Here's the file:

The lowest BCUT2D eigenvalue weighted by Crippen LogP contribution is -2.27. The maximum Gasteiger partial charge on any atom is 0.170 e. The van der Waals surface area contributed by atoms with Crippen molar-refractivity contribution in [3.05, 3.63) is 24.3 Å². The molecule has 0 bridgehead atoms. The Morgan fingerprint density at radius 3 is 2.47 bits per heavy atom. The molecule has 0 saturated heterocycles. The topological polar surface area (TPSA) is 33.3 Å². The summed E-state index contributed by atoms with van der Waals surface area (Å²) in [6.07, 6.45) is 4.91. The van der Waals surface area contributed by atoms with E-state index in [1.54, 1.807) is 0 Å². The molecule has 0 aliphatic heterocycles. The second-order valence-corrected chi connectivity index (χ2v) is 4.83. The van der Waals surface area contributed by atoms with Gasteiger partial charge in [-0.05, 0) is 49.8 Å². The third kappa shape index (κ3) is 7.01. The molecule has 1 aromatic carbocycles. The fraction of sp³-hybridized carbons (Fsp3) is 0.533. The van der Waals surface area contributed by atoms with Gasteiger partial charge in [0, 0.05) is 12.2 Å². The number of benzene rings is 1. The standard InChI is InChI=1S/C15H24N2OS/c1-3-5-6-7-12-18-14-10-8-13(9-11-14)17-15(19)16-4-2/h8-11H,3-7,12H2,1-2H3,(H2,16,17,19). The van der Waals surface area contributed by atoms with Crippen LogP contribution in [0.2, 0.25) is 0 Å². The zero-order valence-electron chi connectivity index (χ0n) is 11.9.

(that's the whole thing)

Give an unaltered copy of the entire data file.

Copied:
The lowest BCUT2D eigenvalue weighted by Crippen LogP contribution is -2.27. The maximum Gasteiger partial charge on any atom is 0.170 e. The van der Waals surface area contributed by atoms with Crippen molar-refractivity contribution in [3.05, 3.63) is 24.3 Å². The molecule has 0 bridgehead atoms. The Morgan fingerprint density at radius 3 is 2.47 bits per heavy atom. The molecule has 0 saturated heterocycles. The topological polar surface area (TPSA) is 33.3 Å². The summed E-state index contributed by atoms with van der Waals surface area (Å²) in [6.07, 6.45) is 4.91. The van der Waals surface area contributed by atoms with E-state index in [1.54, 1.807) is 0 Å². The molecule has 0 aliphatic heterocycles. The second-order valence-corrected chi connectivity index (χ2v) is 4.83. The van der Waals surface area contributed by atoms with Gasteiger partial charge in [-0.05, 0) is 49.8 Å². The third kappa shape index (κ3) is 7.01. The molecule has 1 aromatic carbocycles. The fraction of sp³-hybridized carbons (Fsp3) is 0.533. The van der Waals surface area contributed by atoms with Gasteiger partial charge in [0, 0.05) is 12.2 Å². The number of benzene rings is 1. The standard InChI is InChI=1S/C15H24N2OS/c1-3-5-6-7-12-18-14-10-8-13(9-11-14)17-15(19)16-4-2/h8-11H,3-7,12H2,1-2H3,(H2,16,17,19). The van der Waals surface area contributed by atoms with Crippen LogP contribution in [0.2, 0.25) is 0 Å². The zero-order valence-electron chi connectivity index (χ0n) is 11.9.